Long-term liquid water also on non-Earth-like planets?

Liquid water is an important prerequisite for life to develop on a planet. As researchers from the University of Bern, the University of Zurich and the National Centre of Competence in Research (NCCR) PlanetS report in a new study, liquid water could also exist for billions of years on planets that are very different from Earth. This calls our currently Earth-centred idea of potentially habitable planets into question.

NASA’s Webb to Uncover Riches of the Early Universe

Telescopes have spotted many distant galaxies – but none earlier than 400 million years after the big bang. What were galaxies that existed even earlier like? Two research teams using the James Webb Space Telescope will wield its state-of-the-art instruments to reveal an untold number of details about this early period in the universe for the first time – and revise what we know about some of the earliest chapters of galaxy evolution.

Science Results From NRAO Facilities to Be Presented at Multiple AAS 240 Press Conferences

Seven new scientific results from the Atacama Large Millimeter/submillimeter Array (ALMA), the Very Large Array (VLA), and the Very Large Array Sky Survey (VLASS) will be revealed at multiple press conferences during the 240th meeting of the American Astronomical Society (AAS) between June 13-15, 2022 in Pasadena, California.

New Clues about How Hot Jupiters Form

Since the first hot Jupiter was discovered in 1995, astronomers have been trying to figure out how the searing-hot exoplanets formed and arrived in their extreme orbits. Johns Hopkins University astronomers have found a way to determine the relative age of hot Jupiters using new measurements from the Gaia spacecraft, which is tracking over a billion stars.

Rapid-fire fast radio burst shows hot space between galaxies

A recently discovered, rare and persistent rapid-fire fast radio burst source – sending out an occasional and informative cosmic ping from more than 3.5 billion light years away – helps to reveal the secrets of the broiling hot space between the galaxies. That’s according to an international team of astronomers who published their findings in the journal Nature.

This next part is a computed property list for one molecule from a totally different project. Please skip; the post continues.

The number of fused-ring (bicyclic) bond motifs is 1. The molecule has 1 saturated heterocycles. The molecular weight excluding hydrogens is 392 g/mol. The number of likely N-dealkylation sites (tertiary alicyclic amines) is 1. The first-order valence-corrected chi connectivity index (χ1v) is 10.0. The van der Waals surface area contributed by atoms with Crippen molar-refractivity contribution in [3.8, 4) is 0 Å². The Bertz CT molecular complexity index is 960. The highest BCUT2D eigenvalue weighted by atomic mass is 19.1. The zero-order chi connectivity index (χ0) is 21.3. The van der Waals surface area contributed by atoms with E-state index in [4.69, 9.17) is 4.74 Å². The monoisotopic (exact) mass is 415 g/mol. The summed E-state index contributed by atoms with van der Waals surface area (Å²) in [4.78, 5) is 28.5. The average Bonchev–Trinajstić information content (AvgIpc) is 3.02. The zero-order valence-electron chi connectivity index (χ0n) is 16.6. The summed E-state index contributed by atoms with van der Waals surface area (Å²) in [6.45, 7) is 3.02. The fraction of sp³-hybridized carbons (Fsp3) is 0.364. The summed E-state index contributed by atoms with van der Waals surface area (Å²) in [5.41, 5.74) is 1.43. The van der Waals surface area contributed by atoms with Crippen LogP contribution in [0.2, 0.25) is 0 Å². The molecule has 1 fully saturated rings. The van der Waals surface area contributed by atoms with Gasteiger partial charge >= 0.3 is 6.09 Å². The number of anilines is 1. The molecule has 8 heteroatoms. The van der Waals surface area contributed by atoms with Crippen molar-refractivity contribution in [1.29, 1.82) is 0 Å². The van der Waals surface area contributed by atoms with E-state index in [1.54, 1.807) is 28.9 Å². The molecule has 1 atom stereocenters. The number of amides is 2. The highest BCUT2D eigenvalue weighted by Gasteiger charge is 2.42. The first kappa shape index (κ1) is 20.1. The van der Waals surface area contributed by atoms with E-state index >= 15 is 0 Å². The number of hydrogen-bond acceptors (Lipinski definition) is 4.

Astronomers Closer to Unlocking Origin of Mysterious Fast Radio Bursts

Nearly 15 years after the discovery of fast radio bursts (FRBs), the origin of the millisecond-long, deep-space cosmic explosions remains a mystery. That may soon change, thanks to the work of an international team of scientists – including UNLV astrophysicist Bing Zhang – which tracked hundreds of the bursts from five different sources and found clues in FRB polarization patterns that may reveal their origin.

Tread lightly: ‘Eggshell planets’ possible around other stars

Strange ‘eggshell planets’ are among the rich variety of exoplanets possible, according to a study from Washington University in St. Louis. These rocky worlds have an ultra-thin outer brittle layer and little to no topography. Such worlds are unlikely to have plate tectonics, raising questions as to their habitability.

ALMA Scientists Detect Signs of Water in a Galaxy Far, Far Away

Scientists studying SPT0311-58 found H20, along with carbon monoxide in the galaxy, which is located nearly 12.88 billion light years from Earth. Detection of these two molecules in abundance suggests that the molecular Universe was going strong shortly after the elements were forged in early stars.

A Cosmic Whodunit: ALMA Study Confirms What’s Robbing Galaxies of Their Star-Forming Gas

Astronomers examining the nearby Universe with the help of the Atacama Large Millimeter/submillimeter Array (ALMA) have just completed the largest high-resolution survey of star-forming fuel ever conducted in galaxy clusters. But more importantly, they’re tackling a long-standing mystery in astrophysics: what’s killing galaxies? The research, which provides the clearest evidence to date that extreme environments in space have severe impacts on the galaxies within them, will be published in an upcoming edition of The Astrophysical Journal Supplement Series.

Astronomers Uncover Briefest Supernova-Powered Gamma-Ray Burst

Astronomers have discovered the shortest-ever gamma-ray burst (GRB) caused by the implosion of a massive star. Using the international Gemini Observatory, a Program of NSF’s NOIRLab, astronomers identified the cause of this 0.6-second flurry of gamma rays as a supernova explosion in a distant galaxy. GRBs caused by supernovae are usually more than twice as long, which suggests that some short GRBs might actually be imposters — supernova-produced GRBs in disguise.

NASA returns Hubble Space Telescope to science operations

NASA has returned the science instruments on the Hubble Space Telescope to operational status, and the collection of science data will now resume. This will be the first science data collected since the payload computer experienced a problem on June…

National Astronomy Meeting 2021: Media invitation

Around 850 astronomers and space scientists will gather online from 19 – 23 July, for the Royal Astronomical Society National Astronomy Meeting 2021 (NAM 2021) hosted by the University of Bath. Postponed in 2020 due to the Covid-19 pandemic, the…